› What is it?
Amino acids are the building blocks of proteins and play many critical roles in the body. The amino acid L-theanine was first identified by Japanese scientists in 1949 and has been studied since then for its many health-promoting benefits.
› Health benefits
Memory and learning
By lowering stress hormones in the body, L-theanine reduces their interference with memory and learning. Research shows that it can increase attention spans in people prone to anxiety and, in combination with caffeine, enhance focus and cognitive skills.
Stress and anxiety
Studies show that L-theanine can reduce feelings of stress and anxiety without making the subjects drowsy. It also has positive effects on the physical symptoms of stress, such as blood pressure and heart rate.
There is some research to suggest that L-theanine improves immunity to upper respiratory tract infections. Additionally, it can improve the movement of cilia in the nose, the strands that help the body expel stale mucus from the sinuses.
A 2011 study suggests that L-theanine helps to improve the effectiveness of some chemotherapy drugs, and other studies suggest that tea drinkers have lower cancer rates and higher survival rates when they do suffer from cancer.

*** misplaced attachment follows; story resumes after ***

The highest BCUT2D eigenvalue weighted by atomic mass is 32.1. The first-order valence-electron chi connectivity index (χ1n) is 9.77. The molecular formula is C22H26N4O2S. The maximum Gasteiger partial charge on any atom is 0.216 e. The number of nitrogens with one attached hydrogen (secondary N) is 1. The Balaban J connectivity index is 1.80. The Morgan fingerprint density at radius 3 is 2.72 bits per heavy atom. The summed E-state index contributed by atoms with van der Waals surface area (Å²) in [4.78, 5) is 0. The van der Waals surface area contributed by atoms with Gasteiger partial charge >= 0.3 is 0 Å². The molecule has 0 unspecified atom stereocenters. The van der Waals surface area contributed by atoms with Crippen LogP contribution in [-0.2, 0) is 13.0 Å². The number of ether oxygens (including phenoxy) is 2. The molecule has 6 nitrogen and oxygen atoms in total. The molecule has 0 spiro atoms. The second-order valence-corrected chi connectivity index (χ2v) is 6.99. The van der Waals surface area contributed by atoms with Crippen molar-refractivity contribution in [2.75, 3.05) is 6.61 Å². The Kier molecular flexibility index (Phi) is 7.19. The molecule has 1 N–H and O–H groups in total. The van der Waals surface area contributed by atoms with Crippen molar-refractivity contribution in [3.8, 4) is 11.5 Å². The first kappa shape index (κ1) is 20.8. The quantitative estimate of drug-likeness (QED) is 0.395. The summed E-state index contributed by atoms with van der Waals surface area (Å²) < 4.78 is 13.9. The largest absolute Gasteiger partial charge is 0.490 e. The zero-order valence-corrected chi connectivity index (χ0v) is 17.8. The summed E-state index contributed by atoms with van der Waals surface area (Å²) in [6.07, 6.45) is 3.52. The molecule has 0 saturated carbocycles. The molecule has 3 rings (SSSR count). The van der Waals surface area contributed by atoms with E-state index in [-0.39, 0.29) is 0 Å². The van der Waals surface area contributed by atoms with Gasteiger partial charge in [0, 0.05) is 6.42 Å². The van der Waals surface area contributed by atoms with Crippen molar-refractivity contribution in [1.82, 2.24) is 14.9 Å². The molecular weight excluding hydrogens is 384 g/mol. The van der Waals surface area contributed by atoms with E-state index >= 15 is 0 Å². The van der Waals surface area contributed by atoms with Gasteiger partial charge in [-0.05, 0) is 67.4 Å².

Studies on both humans and animals have shown that L-theanine can greatly improve sleep quality, including for people with schizophrenia.
› How much do I need?
No research has been conducted to determine a safe L-theanine dosage, but studies on stress and sleep have generally used 100 to 400 mg. There have been no reports of overdose or side effects from L-theanine, and tea is considered safe to consume.
› In food
L-theanine is found in green and black tea leaves, as well as some types of mushrooms.
› Dietary supplements
You can find L-theanine supplements in capsule form or as part of green tea extract powders.
Source: Healthline, Psychology Today
Please consult your health care provider before making changes to your vitamin/supplement regimen.